I recently turned 21. Other than the initial excitement over the legal ability to purchase booze and the frightening sense of entitlement and disdain towards others that wearing that fancy wristband at bars now gives me, becoming officially “old” doesn’t mean much to me. After all, I don’t measure how old I am by years, but by how many cardigans I have worn.
But as time went on, I began to notice things: strangers started to treat me more respectfully, and I developed a strange affinity towards hard candies. That’s when it dawned on me: I really am aging.
When I was in high school, I couldn’t wait to get to college. I was tired of being constantly at somebody else’s beck and call, and having my life pre-scheduled and pre-planned. I wanted to take charge of my life and have some freedom. Then I got to college.
Now, this is a secret that most of you have already learned, but many of my younger readers have not: Freedom sucks.
I mean do you know what a pain it is to plan out your own life? I’m using a calendar – a calendar!! – and I’m finally beginning to understanding the point of sticky notes. I didn’t even know calendars existed until I was 15; hell, I always just assumed that my dad decided what he wanted to do and then did it whenever the damn well he pleased. And the worst part is that the entire version of the calendar I use is apparently expiring after this year.
It would be so nice to be able tell those people I kind of know but find kind of intimidating that I can’t do something potentially fun with them because my dad wants me home to clean out the toxic waste box, and instead come home, take off my pants, drink a beer, watch Arthur, and remember my younger days of cleaning out the toxic waste box and hating my life. Because parents provide a good scapegoat to blame if you aren’t doing the best job at life. The problem is that now that I’m on my own, I can only blame myself.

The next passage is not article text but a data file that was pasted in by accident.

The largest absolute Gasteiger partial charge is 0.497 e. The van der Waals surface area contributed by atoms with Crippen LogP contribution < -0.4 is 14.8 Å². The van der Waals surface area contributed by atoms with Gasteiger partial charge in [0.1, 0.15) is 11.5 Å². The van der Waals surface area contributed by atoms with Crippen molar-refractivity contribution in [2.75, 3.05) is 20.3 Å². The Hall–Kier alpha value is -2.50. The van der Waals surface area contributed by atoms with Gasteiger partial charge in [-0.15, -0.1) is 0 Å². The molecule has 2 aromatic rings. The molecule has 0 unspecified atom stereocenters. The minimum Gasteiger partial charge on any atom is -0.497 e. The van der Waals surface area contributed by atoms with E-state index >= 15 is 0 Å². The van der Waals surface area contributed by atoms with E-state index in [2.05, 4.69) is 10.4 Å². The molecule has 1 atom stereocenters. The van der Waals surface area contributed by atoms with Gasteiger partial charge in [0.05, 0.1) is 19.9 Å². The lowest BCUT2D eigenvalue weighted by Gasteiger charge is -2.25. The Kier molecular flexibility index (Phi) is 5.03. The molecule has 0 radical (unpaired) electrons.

This does lead me to the one benefit of post-parental freedom, though: you don’t have to wear pants. I wear pants maybe 20% of the time, while I go to classes maybe 15% of the time. I can barely do homework or think critically while wearing my pants anymore. You think I’m wearing pants right now? No way. In fact, here’s a little chart I made that discusses pants-wearing as a function of age:
If you notice, once one hits college, pants-wearing decreases dramatically. Of course, you slowly and reluctantly start wearing pants again as one nears middle age – kids are birthed, women are offended, and restraining orders are drawn up (who doesn’t get at least one in their life, amirite?) Once you get old, it’s true that you don’t give a shit anymore, but you do shit a lot more; you gotta have something to hide your diaper. Then, of course, most non-nudists are buried with pants on.
*Ahem* Back to the point: freedom sucks. Along with freedom comes a need to define yourself. In one of my classes this semester, poetically called “The Branding of Me,” we’re going to learn how to advertise ourselves to future employers and to the world. So, I started to think about who I was and how I could advertise myself to the world. Here’s what I came up with:
You see, I hit a roadblock: I’m not a world-class athlete, an innovative new product, or a new movie blockbuster. In fact, I’m a suburban white guy who attends a prestigious school and whose best attempt at rebellion in high school was to sneak out at night with his friends and rearrange his neighbors’ outdoor furniture (it felt so bad-ass at the time). Thanks for making me feel good about myself, Mr.Teacherman (there’s a possibility that’s his name.)
But, as I said in my first post, it’s about the small things.
Add one more to the list:
11. My all time goal in life is to never again have a positive correlation between my age and how often I wear pants.
Then, I will be truly successful.